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German University Takes Step Toward Integrating Islamic Education

Some of the country's 4 million Muslims arrive for prayers at the Merkez Mosque in Duisburg, Germany (file photo)
Some of the country's 4 million Muslims arrive for prayers at the Merkez Mosque in Duisburg, Germany (file photo)
The northern German state of Lower Saxony announced recently that it was establishing the country's first academic department of Islamic theology. The department, to be based at the University of Osnabrueck, will provide a place for theological research and will offer training for future imams.

The move reflects fresh efforts across Germany to address concerns about Islam that threaten to overshadow decades-old achievements in integrating Muslims into German society.

Those fears have mounted since the events of 9/11 and their aftermath stirred anxiety among many Germans over a perceived rise in radical Islam.

A perception has persisted that some immigrant-based population groups have already developed "parallel societies" that are inaccessible to the German mainstream but particularly susceptible to outside influence -- in this case, international Islamist groups.

Resulting demands for stronger efforts to integrate Germany's Muslim communities have grown louder and more frequent. Nowhere have they been more acute than in the debate about whether and how to integrate the Islamic religion into the German educational system.

Osnabrueck's new department of Islamic theology looks like one step, then, on what could be a very long road.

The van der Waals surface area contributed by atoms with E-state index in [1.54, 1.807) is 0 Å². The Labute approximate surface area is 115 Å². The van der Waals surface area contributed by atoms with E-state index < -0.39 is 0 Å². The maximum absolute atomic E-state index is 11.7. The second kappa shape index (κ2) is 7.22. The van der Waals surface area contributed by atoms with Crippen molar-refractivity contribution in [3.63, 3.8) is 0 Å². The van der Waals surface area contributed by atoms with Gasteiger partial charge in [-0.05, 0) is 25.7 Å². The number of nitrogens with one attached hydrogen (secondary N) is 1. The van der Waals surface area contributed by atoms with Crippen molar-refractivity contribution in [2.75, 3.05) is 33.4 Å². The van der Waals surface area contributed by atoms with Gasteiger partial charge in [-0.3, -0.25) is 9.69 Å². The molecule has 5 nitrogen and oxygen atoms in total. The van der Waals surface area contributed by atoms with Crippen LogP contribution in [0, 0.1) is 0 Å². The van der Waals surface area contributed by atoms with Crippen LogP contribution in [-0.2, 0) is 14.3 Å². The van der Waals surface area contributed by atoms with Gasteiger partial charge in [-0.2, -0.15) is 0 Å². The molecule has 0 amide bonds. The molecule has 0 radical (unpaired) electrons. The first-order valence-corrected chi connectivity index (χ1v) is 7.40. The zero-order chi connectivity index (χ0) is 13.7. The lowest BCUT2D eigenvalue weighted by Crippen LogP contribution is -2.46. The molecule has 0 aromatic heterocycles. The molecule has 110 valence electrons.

'German-Speaking Islam'?

Germany is home to about 4 million Muslims, or about one in 20 people. Many are immigrants who've been in the country for decades and have watched the debate over integration rage the entire time.

A teacher of Islamic religion at the Johann-Wolfgang Goethe University in Frankfurt upon Main since 2006, Oemer Oezsoy, says the notion of opening German academia to Islamic theology is an idea whose time has come.

"I tend to understand 'integration' as the normalization of the situation of Muslims who arrive here in Germany," says Oezsoy, earned his degree in Islamic Sciences in Turkey. "The Muslims are already here, but as long as they're not engaging in theology here, as long as they have to depend on importing professors from abroad, this is a sign that they haven't really arrived -- their theology hasn't arrived here."

Juergen Heumann, a professor of protestant religion and pedagogy at the University of Oldenburg, welcomes the move to establish an academic base for Islamic theology in Germany.

He says he hopes a "German-speaking Islam" adapted to the country's constitutional norms might emerge.

"I think the integration of Islamic theology in German academia, especially of those Muslims who want to integrate in the cultural spheres of Western Europe or Germany, is very good," Heumann says. "It could also lead to a debate within Muslim societies and communities of how much they want to -- and have to -- integrate."